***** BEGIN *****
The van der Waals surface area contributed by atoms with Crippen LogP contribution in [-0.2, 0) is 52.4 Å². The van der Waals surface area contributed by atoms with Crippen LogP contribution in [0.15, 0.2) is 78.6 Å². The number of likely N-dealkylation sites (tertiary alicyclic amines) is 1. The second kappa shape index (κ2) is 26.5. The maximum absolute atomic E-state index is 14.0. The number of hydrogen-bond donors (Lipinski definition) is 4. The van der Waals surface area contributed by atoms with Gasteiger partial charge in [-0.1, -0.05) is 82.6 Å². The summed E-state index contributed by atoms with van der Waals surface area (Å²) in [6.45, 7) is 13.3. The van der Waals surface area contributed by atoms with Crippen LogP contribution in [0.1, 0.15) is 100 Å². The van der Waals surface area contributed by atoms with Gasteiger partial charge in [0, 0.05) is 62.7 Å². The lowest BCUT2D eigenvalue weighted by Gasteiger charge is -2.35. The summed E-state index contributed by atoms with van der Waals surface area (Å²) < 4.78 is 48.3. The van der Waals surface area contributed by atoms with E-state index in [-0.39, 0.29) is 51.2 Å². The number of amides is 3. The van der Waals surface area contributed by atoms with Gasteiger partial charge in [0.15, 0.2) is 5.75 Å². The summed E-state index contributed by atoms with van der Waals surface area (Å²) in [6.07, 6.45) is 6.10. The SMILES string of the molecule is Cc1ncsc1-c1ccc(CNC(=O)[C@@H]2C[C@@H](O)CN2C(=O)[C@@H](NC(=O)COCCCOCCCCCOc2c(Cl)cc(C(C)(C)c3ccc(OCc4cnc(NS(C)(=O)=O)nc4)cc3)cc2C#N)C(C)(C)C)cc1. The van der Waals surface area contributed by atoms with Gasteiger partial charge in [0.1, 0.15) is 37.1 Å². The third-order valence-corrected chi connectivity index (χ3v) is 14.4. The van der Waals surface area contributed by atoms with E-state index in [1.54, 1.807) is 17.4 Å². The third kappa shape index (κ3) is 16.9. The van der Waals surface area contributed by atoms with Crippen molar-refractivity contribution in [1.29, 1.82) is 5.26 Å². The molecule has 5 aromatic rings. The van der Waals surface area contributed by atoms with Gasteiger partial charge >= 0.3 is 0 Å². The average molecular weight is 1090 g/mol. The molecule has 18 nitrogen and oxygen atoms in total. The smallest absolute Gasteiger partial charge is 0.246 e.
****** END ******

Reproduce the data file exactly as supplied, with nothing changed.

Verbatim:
The van der Waals surface area contributed by atoms with Crippen LogP contribution in [-0.2, 0) is 52.4 Å². The van der Waals surface area contributed by atoms with Crippen LogP contribution in [0.15, 0.2) is 78.6 Å². The number of likely N-dealkylation sites (tertiary alicyclic amines) is 1. The second kappa shape index (κ2) is 26.5. The maximum absolute atomic E-state index is 14.0. The number of hydrogen-bond donors (Lipinski definition) is 4. The van der Waals surface area contributed by atoms with Gasteiger partial charge in [-0.1, -0.05) is 82.6 Å². The summed E-state index contributed by atoms with van der Waals surface area (Å²) in [6.45, 7) is 13.3. The van der Waals surface area contributed by atoms with Crippen LogP contribution in [0.1, 0.15) is 100 Å². The van der Waals surface area contributed by atoms with Gasteiger partial charge in [0, 0.05) is 62.7 Å². The lowest BCUT2D eigenvalue weighted by Gasteiger charge is -2.35. The summed E-state index contributed by atoms with van der Waals surface area (Å²) < 4.78 is 48.3. The van der Waals surface area contributed by atoms with E-state index in [-0.39, 0.29) is 51.2 Å². The number of amides is 3. The van der Waals surface area contributed by atoms with Gasteiger partial charge in [0.15, 0.2) is 5.75 Å². The summed E-state index contributed by atoms with van der Waals surface area (Å²) in [6.07, 6.45) is 6.10. The SMILES string of the molecule is Cc1ncsc1-c1ccc(CNC(=O)[C@@H]2C[C@@H](O)CN2C(=O)[C@@H](NC(=O)COCCCOCCCCCOc2c(Cl)cc(C(C)(C)c3ccc(OCc4cnc(NS(C)(=O)=O)nc4)cc3)cc2C#N)C(C)(C)C)cc1. The van der Waals surface area contributed by atoms with Gasteiger partial charge in [0.1, 0.15) is 37.1 Å². The third-order valence-corrected chi connectivity index (χ3v) is 14.4. The van der Waals surface area contributed by atoms with E-state index in [1.54, 1.807) is 17.4 Å². The third kappa shape index (κ3) is 16.9. The van der Waals surface area contributed by atoms with Crippen molar-refractivity contribution in [1.29, 1.82) is 5.26 Å². The molecule has 5 aromatic rings. The van der Waals surface area contributed by atoms with Gasteiger partial charge >= 0.3 is 0 Å². The average molecular weight is 1090 g/mol. The molecule has 18 nitrogen and oxygen atoms in total. The smallest absolute Gasteiger partial charge is 0.246 e.